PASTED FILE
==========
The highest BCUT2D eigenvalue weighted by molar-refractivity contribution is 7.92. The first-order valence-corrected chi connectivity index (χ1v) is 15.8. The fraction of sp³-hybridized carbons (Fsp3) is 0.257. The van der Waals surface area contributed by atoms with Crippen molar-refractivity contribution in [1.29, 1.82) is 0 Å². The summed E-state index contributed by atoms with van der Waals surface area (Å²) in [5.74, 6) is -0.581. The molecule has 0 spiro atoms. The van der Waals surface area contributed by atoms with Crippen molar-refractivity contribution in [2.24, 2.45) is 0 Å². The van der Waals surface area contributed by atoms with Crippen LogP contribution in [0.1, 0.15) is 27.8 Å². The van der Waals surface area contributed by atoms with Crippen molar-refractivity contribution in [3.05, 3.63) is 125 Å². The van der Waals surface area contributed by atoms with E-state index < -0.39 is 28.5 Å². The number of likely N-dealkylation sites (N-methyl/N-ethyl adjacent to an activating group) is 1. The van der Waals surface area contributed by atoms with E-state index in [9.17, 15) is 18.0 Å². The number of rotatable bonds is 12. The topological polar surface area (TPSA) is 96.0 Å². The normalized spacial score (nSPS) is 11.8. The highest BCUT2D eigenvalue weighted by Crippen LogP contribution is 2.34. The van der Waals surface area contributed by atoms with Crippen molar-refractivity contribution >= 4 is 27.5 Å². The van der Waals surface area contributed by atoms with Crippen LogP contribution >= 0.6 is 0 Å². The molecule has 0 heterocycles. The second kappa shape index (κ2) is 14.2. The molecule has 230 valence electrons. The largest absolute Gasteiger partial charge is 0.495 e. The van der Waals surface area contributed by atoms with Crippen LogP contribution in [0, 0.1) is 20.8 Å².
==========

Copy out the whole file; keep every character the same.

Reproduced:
The highest BCUT2D eigenvalue weighted by molar-refractivity contribution is 7.92. The first-order valence-corrected chi connectivity index (χ1v) is 15.8. The fraction of sp³-hybridized carbons (Fsp3) is 0.257. The van der Waals surface area contributed by atoms with Crippen molar-refractivity contribution in [1.29, 1.82) is 0 Å². The summed E-state index contributed by atoms with van der Waals surface area (Å²) in [5.74, 6) is -0.581. The molecule has 0 spiro atoms. The van der Waals surface area contributed by atoms with Crippen molar-refractivity contribution in [2.24, 2.45) is 0 Å². The van der Waals surface area contributed by atoms with Crippen LogP contribution in [0.1, 0.15) is 27.8 Å². The van der Waals surface area contributed by atoms with Crippen molar-refractivity contribution in [3.05, 3.63) is 125 Å². The van der Waals surface area contributed by atoms with E-state index < -0.39 is 28.5 Å². The number of likely N-dealkylation sites (N-methyl/N-ethyl adjacent to an activating group) is 1. The van der Waals surface area contributed by atoms with E-state index in [9.17, 15) is 18.0 Å². The number of rotatable bonds is 12. The topological polar surface area (TPSA) is 96.0 Å². The normalized spacial score (nSPS) is 11.8. The highest BCUT2D eigenvalue weighted by Crippen LogP contribution is 2.34. The van der Waals surface area contributed by atoms with Crippen molar-refractivity contribution >= 4 is 27.5 Å². The van der Waals surface area contributed by atoms with Crippen LogP contribution >= 0.6 is 0 Å². The molecule has 0 heterocycles. The second kappa shape index (κ2) is 14.2. The molecule has 230 valence electrons. The largest absolute Gasteiger partial charge is 0.495 e. The van der Waals surface area contributed by atoms with Crippen LogP contribution in [0, 0.1) is 20.8 Å².